• Alexis French, 8, is a hip-hop entertainer who has been dancing since age 4. A student of Blandy Hills Elementary School, French spends after school hours practicing at Cultural Connection. “I have attitude when I dance,” she said. “It’s something I really enjoy doing after school.” Alexis dances in support of the Boys & Girls Clubs of America.
• Madison French, 5, is the competition’s youngest contestant. The hip-hopper trains at Cultural Connection and goes to school at Blandy Hills. With only one year of experience as a dancer, French is a natural dancer. “I’m a quick learner,” she said. French dances in support of the Boys & Girls Clubs of America.
• Nandi Gattis, 18, has a dancing background that includes jazz, African, contemporary and liturgical. A senior at Baldwin High, she has been dancing for the past 16 years. She has trained with dance groups Dance Steps and Rispa in Atlanta. “I love to dance,” she said. “Participating in this competition will help me pay for college.” Gattis dances in support of the National Multiple Sclerosis Society.
• Colin McCabe, 9, is a hip-hop dancer who has been popping, locking and break dancing since age 4. A student of John Milledge Academy, he enjoys this particular dance genre because it’s fun and requires a lot of energy. He trains at Vibe Dance Center. “All of us are good,” he said. “Hip-hop is popular, so I hope my family and friends enjoy watching me do what I love.” Colin dances in support of the Susan G. Komen for the Cure.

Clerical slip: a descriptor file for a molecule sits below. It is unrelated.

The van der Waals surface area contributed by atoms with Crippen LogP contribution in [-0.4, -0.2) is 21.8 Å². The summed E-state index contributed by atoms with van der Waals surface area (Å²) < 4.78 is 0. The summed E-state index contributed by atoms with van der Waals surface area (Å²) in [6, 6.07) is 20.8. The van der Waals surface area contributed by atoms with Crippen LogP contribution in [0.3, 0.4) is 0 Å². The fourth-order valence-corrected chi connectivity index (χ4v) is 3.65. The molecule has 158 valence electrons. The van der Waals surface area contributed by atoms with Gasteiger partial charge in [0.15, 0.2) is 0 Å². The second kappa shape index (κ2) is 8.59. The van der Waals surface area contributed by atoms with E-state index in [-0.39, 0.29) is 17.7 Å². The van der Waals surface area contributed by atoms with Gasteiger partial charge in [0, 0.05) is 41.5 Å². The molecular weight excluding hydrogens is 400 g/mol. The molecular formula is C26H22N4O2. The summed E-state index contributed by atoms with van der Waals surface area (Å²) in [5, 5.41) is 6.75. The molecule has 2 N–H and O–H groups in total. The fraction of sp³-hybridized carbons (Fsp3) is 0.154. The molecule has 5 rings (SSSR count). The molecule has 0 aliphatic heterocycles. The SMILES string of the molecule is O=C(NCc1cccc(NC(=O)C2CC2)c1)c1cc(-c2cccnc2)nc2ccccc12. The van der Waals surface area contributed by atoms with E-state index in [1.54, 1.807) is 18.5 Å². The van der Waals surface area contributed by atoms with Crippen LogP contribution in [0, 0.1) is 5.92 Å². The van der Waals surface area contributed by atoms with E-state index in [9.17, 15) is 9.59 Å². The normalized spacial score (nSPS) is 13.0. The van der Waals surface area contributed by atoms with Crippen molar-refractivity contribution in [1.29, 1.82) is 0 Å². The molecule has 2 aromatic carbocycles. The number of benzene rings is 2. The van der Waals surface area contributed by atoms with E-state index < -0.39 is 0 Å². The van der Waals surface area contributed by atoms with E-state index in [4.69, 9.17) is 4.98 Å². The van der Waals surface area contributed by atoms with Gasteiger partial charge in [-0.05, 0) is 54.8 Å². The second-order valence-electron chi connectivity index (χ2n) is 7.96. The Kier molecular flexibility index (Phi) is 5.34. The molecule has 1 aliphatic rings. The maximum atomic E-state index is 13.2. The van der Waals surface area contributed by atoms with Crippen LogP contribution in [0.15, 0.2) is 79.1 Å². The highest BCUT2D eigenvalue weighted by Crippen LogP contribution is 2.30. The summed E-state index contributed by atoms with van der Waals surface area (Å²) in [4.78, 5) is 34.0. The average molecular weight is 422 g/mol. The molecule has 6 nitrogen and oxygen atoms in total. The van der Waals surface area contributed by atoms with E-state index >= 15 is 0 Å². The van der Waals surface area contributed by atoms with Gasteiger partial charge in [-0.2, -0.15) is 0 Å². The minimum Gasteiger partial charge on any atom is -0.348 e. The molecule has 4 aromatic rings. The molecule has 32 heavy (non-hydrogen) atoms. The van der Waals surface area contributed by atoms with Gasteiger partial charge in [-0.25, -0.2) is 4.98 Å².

• Mollie Speights,10, is a hip-hop star and can dance alongside any one and to any music. Incorporating gymnastic abilities and ballet techniques, she compares her moves to those of professional singer and dancer Ciara. A student of Eagle Ridge Elementary School, Speights has been dancing since age 6 with Cultural Connection. “I have a flow like Ciara,” she said. “I’m a flexible, great dancer, who loves to perform.” She dances in support of the American Cancer Society’s Relay For Life.
A.A.C. is a nationally recognized nonprofit organization that includes student artists, poets and musicians who collaborate in local cultural performances throughout the academic year. A.A.C. provides the community with opportunities to engage in the arts in meaningful ways.
Tickets are $5 in advance or for school employees, local students and Georgia College students. Tickets can also be purchased at the door for $7 on the day of the event. Children under age 5 are free. Funds raised will support future A.A.C. community arts events.
“Proceeds from ticket sales will go toward the creation of other art events in the community, like Artz Jamz which is a weekend art workshop for kids in Wray Homes,” Ayo said. “Come to be amazed and leave with an excellent feeling inside after the show because these contestants have worked tirelessly. It will be a dance showcase in epic proportion here in Milledgeville. Our wow factor will be in full force.”
For more information about the competition or to purchase tickets, email email@example.com, or visit www.aacshutdown.org.